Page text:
Thoughts on the November 2021 Ballot

Oct 2, 2021 | City Council

In the last six months, City Council voted to put a number of proposals on the November 2021 ballot. I generally support the idea of putting issues on the ballot for voters to decide. At Council, I voted in favor of all the ballot questions below, with the exception of Proposal D. Below is explanation about the proposals Council approved for this upcoming ballot:

Proposal A

Ann Arbor City Charter Amendment Related to Best Value Purchasing

Shall Section 14.3 subsection d of the Charter be amended to require the City to award contracts for supplies, materials, or public improvements, to the bidder that is deemed the best value to the City rather than the lowest responsible bidder?

Resolution approved July 20, 2021 authorizing this ballot question (Sponsors: Eyer, Radina, Taylor, Briggs, Nelson, Song, Griswold)

This proposal was brought to Council by labor union advocates, to give the City more flexibility in awarding contracts. This ballot question has prompted an advertising blitz of mailers (one of which has my picture on it as an endorser) and yard signs. I appreciate the skepticism around this ballot initiative as evidence that people are approaching it thoughtfully. When numerous glossy mailers arrive at your house, it is appropriate to wonder who is funding them and why.

Current City Charter language directs us to spend the least amount of public funds necessary on contracts, requiring that the City award contracts to the “lowest responsible bidder.” The word “responsible” is vague and not well-defined but is meant to clarify the obvious: the City does not aim for the cheapest and least expensive option in every situation. Staff exercises some discretion already to make sure that all contracts are awarded to companies and organizations that can accomplish the whole of the job.

In 2020, labor union advocates pointed out that the City was awarding contracts to companies that are less likely to employ union labor and therefore less likely to do quality work. In response, Council passed an ordinance amendment to more specifically define the phrase “responsible bidder.” The changes would apply in cases where the City receives bids for construction projects in excess of $25,000. Bidders would (among other things) be required to verify appropriate licensing for all contractors and subcontractors and state what percentage of their workforce (contractors and subcontractors) resides in Ann Arbor and Washtenaw county. Bidders would also have to document pay rates/benefits, insurance coverage, references from the last five years as well as completed projects from the last five years. The whole of this ordinance would help guide our choice of contractors, so that it more directly reflects our values:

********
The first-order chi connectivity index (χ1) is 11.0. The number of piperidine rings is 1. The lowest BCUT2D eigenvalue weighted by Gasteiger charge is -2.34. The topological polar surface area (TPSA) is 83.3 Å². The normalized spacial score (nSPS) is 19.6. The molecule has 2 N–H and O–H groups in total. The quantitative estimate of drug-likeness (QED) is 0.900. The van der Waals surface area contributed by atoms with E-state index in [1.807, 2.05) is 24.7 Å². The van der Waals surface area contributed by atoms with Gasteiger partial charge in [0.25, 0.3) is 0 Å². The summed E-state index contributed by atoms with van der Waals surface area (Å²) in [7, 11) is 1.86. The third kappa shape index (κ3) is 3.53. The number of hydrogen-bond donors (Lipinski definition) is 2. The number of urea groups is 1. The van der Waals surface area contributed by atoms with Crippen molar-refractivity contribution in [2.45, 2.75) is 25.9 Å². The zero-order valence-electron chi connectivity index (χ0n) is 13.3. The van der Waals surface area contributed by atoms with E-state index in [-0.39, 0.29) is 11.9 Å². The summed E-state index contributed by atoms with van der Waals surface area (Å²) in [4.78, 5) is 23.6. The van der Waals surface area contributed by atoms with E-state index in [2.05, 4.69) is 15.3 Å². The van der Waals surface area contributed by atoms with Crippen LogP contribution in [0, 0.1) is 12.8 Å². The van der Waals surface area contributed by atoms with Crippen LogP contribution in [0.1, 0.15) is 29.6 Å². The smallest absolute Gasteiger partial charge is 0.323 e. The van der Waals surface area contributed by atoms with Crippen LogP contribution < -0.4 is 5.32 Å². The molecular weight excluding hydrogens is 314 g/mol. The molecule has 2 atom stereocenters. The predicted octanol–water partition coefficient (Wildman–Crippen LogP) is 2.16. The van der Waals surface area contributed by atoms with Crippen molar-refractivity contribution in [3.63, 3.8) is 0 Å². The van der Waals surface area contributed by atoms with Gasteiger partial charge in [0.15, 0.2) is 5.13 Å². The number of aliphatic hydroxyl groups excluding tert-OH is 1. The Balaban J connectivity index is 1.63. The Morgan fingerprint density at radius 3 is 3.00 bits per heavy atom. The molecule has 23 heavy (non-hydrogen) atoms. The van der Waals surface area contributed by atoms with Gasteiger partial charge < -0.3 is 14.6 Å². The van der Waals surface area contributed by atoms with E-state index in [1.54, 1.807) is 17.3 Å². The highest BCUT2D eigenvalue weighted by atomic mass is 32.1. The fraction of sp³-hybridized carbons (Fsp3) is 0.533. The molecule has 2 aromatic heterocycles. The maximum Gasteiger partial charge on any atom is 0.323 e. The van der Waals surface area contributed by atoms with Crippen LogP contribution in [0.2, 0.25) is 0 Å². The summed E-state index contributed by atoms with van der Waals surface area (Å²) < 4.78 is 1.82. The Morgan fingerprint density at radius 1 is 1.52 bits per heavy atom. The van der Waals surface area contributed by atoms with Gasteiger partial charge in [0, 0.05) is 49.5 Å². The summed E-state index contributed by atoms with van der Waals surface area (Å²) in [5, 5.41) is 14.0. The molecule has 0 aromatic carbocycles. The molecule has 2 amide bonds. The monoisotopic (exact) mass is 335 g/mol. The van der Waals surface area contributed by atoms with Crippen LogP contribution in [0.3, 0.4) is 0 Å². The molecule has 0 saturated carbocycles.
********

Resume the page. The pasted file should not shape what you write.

The current proposal for “Best value” is on the ballot due to the City’s failure to apply last year’s ordinance amendment. I have endorsed Proposal A, but I appreciate where and how it is controversial. The most significant criticism I have heard is this: The proposal offers no objectively measurable standards. What will prevent the City from simply awarding contracts to friends and politically connected people?

This was my biggest concern when I first heard the proposal. In discussion of the issue, Council talked broadly about standards and rubrics, without specifics. During the Council meeting I asked staff:

“What is the process we anticipate for building that rubric? [Is it] purely a policy question that Council is sort of cooking up or is it something that staff is likely to provide input on?”

Legal staff answered:

There are many criteria contained in the definition of “responsible bidder” currently. However, the Charter restrains us on doing a more weighted, value-based or subjective, discretionary decision making with the answers to those criteria. So some of those criteria and maybe others would be incorporated into the rubric. I would point to the current RFP [Request for Proposals] process where there is some discretion to evaluate those criteria but within the objective framework and then weight is given, which is kind of that discretionary component. That is currently how the RFP process works and that is oftentimes laid out from Council in resolutions, recommending a contract for award.

It is worth noting: in July 2020, Washtenaw County Commission adopted a similar policy for awarding contracts, which includes this explanation: